New Zealand also does not recognise the ‘Doctrine of Fair Use’ as a defence for copying copyrighted works. The Copyright Act 1994 (the Act) permits certain activities in relation to copyright works, these include:
- Incidental copying
- Fair dealing with a work for the purpose of criticism, review and news reporting
- Fair dealing with a work for the purpose of research or private study
- Where the copying is for educational purposes and follows the requirements of the Act.
Copyright protects the expression of ideas or information, not the underlying idea itself. It is likely that an infringement case in New Zealand would revolve around whether the use of images (copyright works) by the AI amounted to copying a substantial part of the works – i.e. has the AI copied an important or distinctive part of an earlier copyright work to create the new image?
Section 5 of the Act defines ‘meaning of author’. Under section 5(2)(a) of the Act ‘artistic work that is computer-generated’ is covered. This section confirms that the ‘author of a work’ is the person who creates it and, for computer-general artistic works, the author is ‘the person by whom the arrangements necessary for the creation of the work are undertaken’.
Computer-generated works are also defined under the Act. Section 2 (interpretation) provides:
computer-generated, in relation to a work, means that the work is generated by computer in circumstances such that there is no human author of the work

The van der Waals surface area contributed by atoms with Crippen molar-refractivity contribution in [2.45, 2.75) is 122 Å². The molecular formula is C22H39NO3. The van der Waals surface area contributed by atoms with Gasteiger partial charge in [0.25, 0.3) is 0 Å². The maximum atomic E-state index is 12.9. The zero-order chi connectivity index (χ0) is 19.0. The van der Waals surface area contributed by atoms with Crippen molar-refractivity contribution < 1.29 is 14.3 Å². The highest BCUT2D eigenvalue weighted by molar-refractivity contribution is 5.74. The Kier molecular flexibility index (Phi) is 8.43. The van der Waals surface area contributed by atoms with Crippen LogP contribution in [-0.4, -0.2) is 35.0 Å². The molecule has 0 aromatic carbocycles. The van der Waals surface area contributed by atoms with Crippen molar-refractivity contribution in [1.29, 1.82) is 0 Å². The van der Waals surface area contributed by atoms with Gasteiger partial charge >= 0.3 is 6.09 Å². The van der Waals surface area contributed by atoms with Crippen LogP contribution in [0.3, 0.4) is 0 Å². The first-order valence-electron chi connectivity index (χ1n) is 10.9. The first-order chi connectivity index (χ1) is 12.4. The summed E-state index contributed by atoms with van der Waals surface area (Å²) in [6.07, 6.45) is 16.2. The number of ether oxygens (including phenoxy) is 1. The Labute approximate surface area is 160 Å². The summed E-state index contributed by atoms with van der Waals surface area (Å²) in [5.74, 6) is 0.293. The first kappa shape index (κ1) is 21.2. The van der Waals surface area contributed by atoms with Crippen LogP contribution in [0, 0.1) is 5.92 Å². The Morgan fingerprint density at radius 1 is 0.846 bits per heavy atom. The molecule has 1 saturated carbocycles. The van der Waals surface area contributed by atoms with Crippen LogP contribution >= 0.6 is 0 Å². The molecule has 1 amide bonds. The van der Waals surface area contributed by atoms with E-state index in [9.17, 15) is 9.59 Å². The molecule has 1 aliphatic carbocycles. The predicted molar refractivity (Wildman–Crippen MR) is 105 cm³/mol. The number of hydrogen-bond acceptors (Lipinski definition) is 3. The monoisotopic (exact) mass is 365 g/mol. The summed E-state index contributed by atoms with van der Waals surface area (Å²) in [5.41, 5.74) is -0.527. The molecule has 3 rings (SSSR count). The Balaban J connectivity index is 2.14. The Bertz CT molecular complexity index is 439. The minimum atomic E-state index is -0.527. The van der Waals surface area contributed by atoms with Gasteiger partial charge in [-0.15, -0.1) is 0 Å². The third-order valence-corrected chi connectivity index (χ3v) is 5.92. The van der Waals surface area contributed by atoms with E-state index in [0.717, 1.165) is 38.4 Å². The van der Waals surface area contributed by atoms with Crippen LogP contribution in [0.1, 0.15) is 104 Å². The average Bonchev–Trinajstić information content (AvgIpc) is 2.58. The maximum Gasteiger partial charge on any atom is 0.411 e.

This means copyright can and will subsist in AI generated images. The question will be whether the created work is sufficiently original and hasn’t copied a substantial part of any earlier copyright work. Other factors will also impact the ‘author’s’ rights in the AI-created images – for instance, will the author be the end user inputting data into the AI program? Midjourney has a number of subscription options which give different levels of rights and ownership to the end user.
While some may argue that art is dead because of AI, the debate around the impacts of AI software and how it interacts with the law is very much alive.
In the United States some of these questions are already being asked before the courts and will hopefully soon be answered. Those answers could have an impact on how we, in New Zealand, respond to this new form of image creation. Watch this space!
 “So long and thanks for all the fish” is the last message left by the dolphins for humanity in the book The Hitchhikers Guide to the Galaxy by Douglas Adams. The Hitchhiker's Guide to the Galaxy is a comedy science fiction series which follows the misadventures of the last surviving man, Arthur Dent, following the demolition of the planet Earth by a Vogon constructor fleet to make way for a hyperspace bypass.